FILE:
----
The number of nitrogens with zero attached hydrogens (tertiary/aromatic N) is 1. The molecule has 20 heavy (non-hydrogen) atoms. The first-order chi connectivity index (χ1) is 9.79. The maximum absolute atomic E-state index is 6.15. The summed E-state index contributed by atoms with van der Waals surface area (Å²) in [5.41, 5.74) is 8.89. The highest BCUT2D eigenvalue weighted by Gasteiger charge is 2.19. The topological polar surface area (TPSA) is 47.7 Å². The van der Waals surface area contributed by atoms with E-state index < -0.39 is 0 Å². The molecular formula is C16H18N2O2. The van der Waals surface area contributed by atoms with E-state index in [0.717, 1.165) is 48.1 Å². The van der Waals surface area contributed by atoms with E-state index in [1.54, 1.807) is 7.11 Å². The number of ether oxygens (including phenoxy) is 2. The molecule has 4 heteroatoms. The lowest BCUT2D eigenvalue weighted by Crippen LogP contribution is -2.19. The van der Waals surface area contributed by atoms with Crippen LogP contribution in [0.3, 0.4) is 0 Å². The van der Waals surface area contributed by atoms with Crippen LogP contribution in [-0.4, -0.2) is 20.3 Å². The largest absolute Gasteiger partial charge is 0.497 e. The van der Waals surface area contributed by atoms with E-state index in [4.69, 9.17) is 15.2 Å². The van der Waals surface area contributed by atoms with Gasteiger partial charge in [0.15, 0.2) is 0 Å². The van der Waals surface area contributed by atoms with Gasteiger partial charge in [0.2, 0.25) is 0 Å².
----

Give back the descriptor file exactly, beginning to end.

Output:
The number of nitrogens with zero attached hydrogens (tertiary/aromatic N) is 1. The molecule has 20 heavy (non-hydrogen) atoms. The first-order chi connectivity index (χ1) is 9.79. The maximum absolute atomic E-state index is 6.15. The summed E-state index contributed by atoms with van der Waals surface area (Å²) in [5.41, 5.74) is 8.89. The highest BCUT2D eigenvalue weighted by Gasteiger charge is 2.19. The topological polar surface area (TPSA) is 47.7 Å². The van der Waals surface area contributed by atoms with E-state index < -0.39 is 0 Å². The molecular formula is C16H18N2O2. The van der Waals surface area contributed by atoms with E-state index in [0.717, 1.165) is 48.1 Å². The van der Waals surface area contributed by atoms with E-state index in [1.54, 1.807) is 7.11 Å². The number of ether oxygens (including phenoxy) is 2. The molecule has 4 heteroatoms. The lowest BCUT2D eigenvalue weighted by Crippen LogP contribution is -2.19. The van der Waals surface area contributed by atoms with Crippen LogP contribution in [0.3, 0.4) is 0 Å². The van der Waals surface area contributed by atoms with Crippen LogP contribution in [-0.4, -0.2) is 20.3 Å². The largest absolute Gasteiger partial charge is 0.497 e. The van der Waals surface area contributed by atoms with E-state index in [4.69, 9.17) is 15.2 Å². The van der Waals surface area contributed by atoms with Gasteiger partial charge in [0.15, 0.2) is 0 Å². The van der Waals surface area contributed by atoms with Gasteiger partial charge in [0.2, 0.25) is 0 Å².